Click here to go directly to the content of this page
[graphic header] A National Register of Historic Places Travel Itinerary Delaware and Lehigh National Heritage Corridor
 [graphic] link to Corridor Home [graphic text] Delaware and Lehigh National Heritage Corridor
[graphic] link to Maps
[graphic] link to List of Sites
[graphic] Link to Learn More
 [graphic] Link to Itineraries
 [graphic] Link to NR Home
[graphic] Link to Previous Site[graphic] Link to Next Site

[graphic] Ashley Planes

[photo] Plane #2 of the Ashley Planes
Photograph from National Register collection

Historic image of Ashley Planes, dam #17 on the Upper Division of the Lehigh Canal, c.1860

Photograph from National Register collection, courtesy of Henry Rinker

The remains of the Ashley Planes, an engineering work designed to move railroad cars over steep inclines, run through the mountain cut from Ashley to Solomon gap, south of US 81 and west of state route 309 along Solomon Creek. Construction of the Planes began in 1837 as part of the construction of the Lehigh & Susquehanna Railroad linking the Lehigh Navigation Canal with the Wyoming Anthracite Fields. Renovated and altered in the 1860s and in 1909, they eventually consisted of four separate inclined plane railroads used to connect Ashley with Solomon Gap, rising to an elevation of about 1,600 feet. Both passenger and freight cars were raised and lowered along 5-15 degree inclines by cables powered by steam engines. The Ashley Planes were in use until 1948. They were a critical part of the passage from the third anthracite basin to Solomon Gap, and thence to all points south. Now in ruins, the remains of the Ashley Planes include the ruins of boiler, engine and drum houses; culverts, bridges, impoundments, and dams; and a village called Dogtown. Parts of the Ashley Planes are located on state game lands and are under rehabilitation as a hiking trail.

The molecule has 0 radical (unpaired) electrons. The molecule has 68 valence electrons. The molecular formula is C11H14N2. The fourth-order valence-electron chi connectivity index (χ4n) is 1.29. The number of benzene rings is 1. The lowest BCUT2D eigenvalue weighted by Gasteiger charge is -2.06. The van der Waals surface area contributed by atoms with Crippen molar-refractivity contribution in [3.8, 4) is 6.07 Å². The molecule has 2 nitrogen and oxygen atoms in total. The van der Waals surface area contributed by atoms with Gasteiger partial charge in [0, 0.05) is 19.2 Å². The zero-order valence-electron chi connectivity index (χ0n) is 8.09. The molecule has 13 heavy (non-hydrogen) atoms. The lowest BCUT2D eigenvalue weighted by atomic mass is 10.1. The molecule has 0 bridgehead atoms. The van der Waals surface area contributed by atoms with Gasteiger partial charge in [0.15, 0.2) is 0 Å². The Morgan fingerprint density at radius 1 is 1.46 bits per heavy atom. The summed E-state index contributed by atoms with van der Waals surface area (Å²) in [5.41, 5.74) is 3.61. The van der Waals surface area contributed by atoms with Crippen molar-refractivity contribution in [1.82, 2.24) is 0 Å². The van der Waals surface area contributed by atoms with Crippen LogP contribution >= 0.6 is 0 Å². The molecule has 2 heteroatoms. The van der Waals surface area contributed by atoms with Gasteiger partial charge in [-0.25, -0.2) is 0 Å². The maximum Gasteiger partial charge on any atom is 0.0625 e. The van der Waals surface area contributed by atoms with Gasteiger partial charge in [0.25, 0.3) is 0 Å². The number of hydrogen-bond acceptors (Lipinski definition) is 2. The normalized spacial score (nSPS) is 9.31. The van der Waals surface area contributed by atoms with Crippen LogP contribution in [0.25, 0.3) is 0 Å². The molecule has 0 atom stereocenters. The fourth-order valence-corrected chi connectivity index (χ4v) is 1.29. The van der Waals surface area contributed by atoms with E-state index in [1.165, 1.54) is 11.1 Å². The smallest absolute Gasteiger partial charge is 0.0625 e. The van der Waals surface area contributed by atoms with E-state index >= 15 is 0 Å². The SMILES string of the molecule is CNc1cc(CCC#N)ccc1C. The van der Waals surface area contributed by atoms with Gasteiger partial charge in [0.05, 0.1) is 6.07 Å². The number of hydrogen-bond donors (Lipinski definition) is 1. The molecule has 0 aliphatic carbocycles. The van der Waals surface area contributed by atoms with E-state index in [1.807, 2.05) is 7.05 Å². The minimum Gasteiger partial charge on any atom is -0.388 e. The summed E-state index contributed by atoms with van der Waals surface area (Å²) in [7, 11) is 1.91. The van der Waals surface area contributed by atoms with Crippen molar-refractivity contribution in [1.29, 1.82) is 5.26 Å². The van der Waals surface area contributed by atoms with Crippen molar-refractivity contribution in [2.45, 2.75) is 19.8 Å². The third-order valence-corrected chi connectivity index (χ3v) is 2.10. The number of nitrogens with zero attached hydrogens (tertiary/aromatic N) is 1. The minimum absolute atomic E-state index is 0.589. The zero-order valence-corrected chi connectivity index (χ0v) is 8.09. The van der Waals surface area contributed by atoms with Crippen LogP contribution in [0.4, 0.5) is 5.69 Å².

Ashley Planes is located in the mountain cut from Ashley to Solomon Gap, lying south of Rte. 81 and west of Rte. 309 along Solomon Creek, south of Wilkes-Barre.

 [graphic] Link to Canal History Essay
 [graphic] Link to Delaware and Lehigh Region Essay
 [graphic] Link to Scranton and the Railroad Essay
 [graphic] Link to Establishing the Heritage Corridor Essay


Corridor Home | Map | List of Sites | Learn More | Itineraries | NR Home | Next Site


Comments or Questions